Credit: Towfiqu Barbhuiya / Unsplash

Q:  Marsha, I’m ready to put my home on the market. I had my Realtor do a market analysis of recent comparable sales. She put the value between $1,100,000 and $1,200,000. I want to put the home on the market for $1,350,000 and see what happens. My agent says to put the home on the market for $1,050,000 and the market will set the price. What does that mean? Why wouldn’t I want to go for the highest price possible?

A:  Good question. It may seem counterintuitive, but I agree with your Realtor. Neither the owner nor the Realtor sets value; the market does that. Your home will sell for what someone in the market is willing to pay for it. For example, you may have recently put $75,000 worth of improvements into your home, and you want to price your home accordingly. However, if buyers don’t perceive the value in these improvements, you won’t get the higher price no matter how well your Realtor markets the home.

Think of your home as a commodity such as gold. Gold is bought and sold every day for the gold market’s perceived value. What if I purchased an ounce of gold two years ago for $2,000 and now I want my gold broker to sell my ounce of gold for $2,500? I cleaned my gold and polished it to perfection. It’s gorgeous. My broker tells me that it’s great, but right now, gold is selling for $1,870 an ounce. I demand he produce a beautiful glossy brochure with an expensive aerial photo of my gleaming gold. I want my gold ounce on all the gold websites. He must host a gold-broker open house and serve a buffet lunch to the other gold brokers. However, no matter what my broker does to market my gold ounce, the market will never pay a dime more than its perceived value. The same is true with your home.

I know things have gone sideways a few times in our market when overpricing made sense. We just experienced shock increases in the market. From around July 2020 to around September 2022, agents, sellers and buyers were taken by surprise. The confluence of COVID, extremely low inventory, and historically low interest rates drove property values sky-high. Fixers were flying off the shelves. Homes that had been listed in 2019 and sat dead in the water with no offers suddenly had bidding wars and 10 over-asking offers.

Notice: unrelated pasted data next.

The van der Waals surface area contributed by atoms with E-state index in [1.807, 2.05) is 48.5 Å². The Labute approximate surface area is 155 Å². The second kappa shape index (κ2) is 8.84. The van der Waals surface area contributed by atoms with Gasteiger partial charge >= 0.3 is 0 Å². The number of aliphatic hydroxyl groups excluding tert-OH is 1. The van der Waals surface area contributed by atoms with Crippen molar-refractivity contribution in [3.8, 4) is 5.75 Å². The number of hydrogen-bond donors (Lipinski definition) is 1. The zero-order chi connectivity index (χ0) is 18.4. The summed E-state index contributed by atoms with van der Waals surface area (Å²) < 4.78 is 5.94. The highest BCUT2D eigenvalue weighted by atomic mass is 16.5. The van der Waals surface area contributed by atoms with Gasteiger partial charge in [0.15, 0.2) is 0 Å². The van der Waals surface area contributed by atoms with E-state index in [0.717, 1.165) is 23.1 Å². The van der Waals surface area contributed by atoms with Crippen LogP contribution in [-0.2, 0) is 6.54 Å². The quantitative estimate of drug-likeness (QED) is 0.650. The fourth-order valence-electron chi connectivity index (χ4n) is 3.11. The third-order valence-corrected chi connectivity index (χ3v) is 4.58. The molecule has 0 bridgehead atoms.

That moment has passed. Prices and values are stabilizing. Don’t expect large decreases in current values, but don’t expect bidding wars unless the property is drastically underpriced. We are currently in a state of market equilibrium. An overpriced home will not sell.

If you put your home on the market for $1,050,000 and the true value is $1,100,000 to $1,200,000, the market will see a bargain and become energized. You will probably receive multiple offers and sell the home quickly. Hooray! If you initially overprice the home at $1,350,000, buyers won’t come near it. You will have to reduce the price, the listing becomes stale, and buyers will move on. I’ve seen overpriced homes sell for less than they would have had the home been priced well from the start.

Pricing a property is 90 percent art and 10 percent science. Listen to the market; listen to your real estate expert.

Marsha Gray has worked in Santa Barbara real estate for more than 25 years. She works at Allyn & Associates, where she helps her clients buy and sell homes and with lending services. To read more of Marsha’s Q&A articles, visit Contact Marsha at (805) 252-7093 or DRE# 012102130; NMLS #1982164.


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